The third consideration is the sensing of collaborative, community-level phenomena. The ability to collect, compare, and combine data from many users opens up the possibility of studying and recognizing collective behavior, social structures, and community-level context. This research area, pioneered by MIT's Reality Mining and Sociometer projects, 1,2 is becoming increasingly popular. In this issue, the article by Richard A. Becker and his colleagues at AT&T exemplifies this type of work.
The idea of large-scale sensing has long been propagated by the wireless sensor networks (WSN) community. Although common issues clearly exist between WSN research and large-scale pervasive sensing, there are also fundamental differences. Most important is the transition from systems developed and deployed specifically for a given sensing task to "opportunistic" sensing piggy-backing on devices that are primarily being used for a different purpose. In general, this purpose is being a human user's personal appliance (mostly a phone). This means that system and application design must not just account for technical issues such as resource management, service discovery, and interoperability, but must also pay attention to various human factors—in particular, incentives for participation in the sensing, user interuptibility, and privacy concerns.
The articles assembled in this issue represent a broad range of the applications and challenges of large-scale pervasive sensing.
The first article, "A Tale of One City: Using Cellular Network Data for Urban Planning," by Becker and his colleagues, considers opportunistic use of mobile phone call detail records to derive maps of urban activity. The authors use mobile phone data collected over three months in a suburban city to show how geographical distributions of work activity and nightlife can be derived and visualized in novel ways, for instance as a tool for urban planning.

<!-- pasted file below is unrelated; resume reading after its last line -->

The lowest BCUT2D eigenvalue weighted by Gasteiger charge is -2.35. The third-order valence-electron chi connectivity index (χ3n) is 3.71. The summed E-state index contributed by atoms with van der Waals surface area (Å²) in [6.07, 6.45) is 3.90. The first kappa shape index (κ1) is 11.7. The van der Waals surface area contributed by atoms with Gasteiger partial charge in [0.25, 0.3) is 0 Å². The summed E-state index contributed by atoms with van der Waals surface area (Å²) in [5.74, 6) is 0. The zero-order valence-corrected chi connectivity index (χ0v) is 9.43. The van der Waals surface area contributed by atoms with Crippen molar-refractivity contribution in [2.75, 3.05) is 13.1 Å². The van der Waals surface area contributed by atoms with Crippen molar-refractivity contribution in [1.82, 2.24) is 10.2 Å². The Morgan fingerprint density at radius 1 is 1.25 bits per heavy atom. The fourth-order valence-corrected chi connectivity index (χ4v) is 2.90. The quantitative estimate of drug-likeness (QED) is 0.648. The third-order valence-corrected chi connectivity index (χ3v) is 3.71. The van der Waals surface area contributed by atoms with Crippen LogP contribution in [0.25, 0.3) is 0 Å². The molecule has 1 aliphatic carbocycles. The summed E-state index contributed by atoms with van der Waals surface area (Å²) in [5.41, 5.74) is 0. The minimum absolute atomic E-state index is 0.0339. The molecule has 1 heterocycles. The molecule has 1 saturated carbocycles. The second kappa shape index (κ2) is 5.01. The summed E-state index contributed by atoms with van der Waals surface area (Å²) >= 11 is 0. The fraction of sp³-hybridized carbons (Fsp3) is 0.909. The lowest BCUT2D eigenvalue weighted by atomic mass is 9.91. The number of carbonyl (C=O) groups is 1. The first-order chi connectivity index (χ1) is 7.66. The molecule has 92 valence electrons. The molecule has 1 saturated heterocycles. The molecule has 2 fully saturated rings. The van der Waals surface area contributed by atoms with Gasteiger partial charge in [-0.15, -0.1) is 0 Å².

The next two articles are likewise concerned with large-scale data collection in urban environments, but focus on the problem of estimating traffic routes. In "PFlow: Reconstructing People Flow Recycling Large-Scale Social Survey Data," Yoshihide Sekimoto and his colleagues present a study based on travel survey data collected in Tokyo and Hanoi, and show that they can reconstruct the flow of people from location disclosures that are fragmented in time and space. Although not concerned with sensing in the narrower sense, their work demonstrates opportunistic use of data collected from individuals to derive mobility patterns.
The work described in "Estimating Origin-Destination Flows Using Mobile Phone Location Data," by Francesco Calabrese and his colleagues, is closely related, but uses mobile phone data to estimate the flow of people in terms of origins and destinations of individual trips. The authors show that their method correlates well with census survey data while also capturing temporal variations—for instance weekday and weekend patterns.
The final article in this collection, "Exploiting Social Networks for Large-Scale Human Behavior Modeling," by Lane and his colleagues, considers opportunistic use of social network data for sensor-based modeling of human behavior. The idea underlying this work is the combination of data from individuals with close social ties, as identified by friendship or colocation. By leveraging a community of users in this way, behavior can be learned from larger data sets while reducing the burden on individuals for labeling training data.